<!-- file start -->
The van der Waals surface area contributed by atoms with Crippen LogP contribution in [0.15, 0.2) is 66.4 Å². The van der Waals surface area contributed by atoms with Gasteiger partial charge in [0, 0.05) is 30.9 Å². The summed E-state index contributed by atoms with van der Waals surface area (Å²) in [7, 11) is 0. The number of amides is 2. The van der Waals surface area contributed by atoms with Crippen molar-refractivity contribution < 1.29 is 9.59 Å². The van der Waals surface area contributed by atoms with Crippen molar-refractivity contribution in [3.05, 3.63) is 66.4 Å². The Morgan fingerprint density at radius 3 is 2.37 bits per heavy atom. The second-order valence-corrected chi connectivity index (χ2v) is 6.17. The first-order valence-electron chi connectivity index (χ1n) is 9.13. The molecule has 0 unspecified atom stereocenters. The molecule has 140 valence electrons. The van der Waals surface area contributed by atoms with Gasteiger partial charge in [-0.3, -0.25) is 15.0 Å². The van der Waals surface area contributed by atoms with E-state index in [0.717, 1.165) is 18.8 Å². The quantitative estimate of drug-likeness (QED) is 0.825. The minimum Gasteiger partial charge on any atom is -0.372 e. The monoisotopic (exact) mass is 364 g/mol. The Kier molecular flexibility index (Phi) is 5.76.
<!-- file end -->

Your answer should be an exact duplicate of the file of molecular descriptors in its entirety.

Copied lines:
The van der Waals surface area contributed by atoms with Crippen LogP contribution in [0.15, 0.2) is 66.4 Å². The van der Waals surface area contributed by atoms with Gasteiger partial charge in [0, 0.05) is 30.9 Å². The summed E-state index contributed by atoms with van der Waals surface area (Å²) in [7, 11) is 0. The number of amides is 2. The van der Waals surface area contributed by atoms with Crippen molar-refractivity contribution < 1.29 is 9.59 Å². The van der Waals surface area contributed by atoms with Crippen molar-refractivity contribution in [3.05, 3.63) is 66.4 Å². The Morgan fingerprint density at radius 3 is 2.37 bits per heavy atom. The second-order valence-corrected chi connectivity index (χ2v) is 6.17. The first-order valence-electron chi connectivity index (χ1n) is 9.13. The molecule has 0 unspecified atom stereocenters. The molecule has 140 valence electrons. The van der Waals surface area contributed by atoms with Gasteiger partial charge in [-0.3, -0.25) is 15.0 Å². The van der Waals surface area contributed by atoms with E-state index in [0.717, 1.165) is 18.8 Å². The quantitative estimate of drug-likeness (QED) is 0.825. The minimum Gasteiger partial charge on any atom is -0.372 e. The monoisotopic (exact) mass is 364 g/mol. The Kier molecular flexibility index (Phi) is 5.76.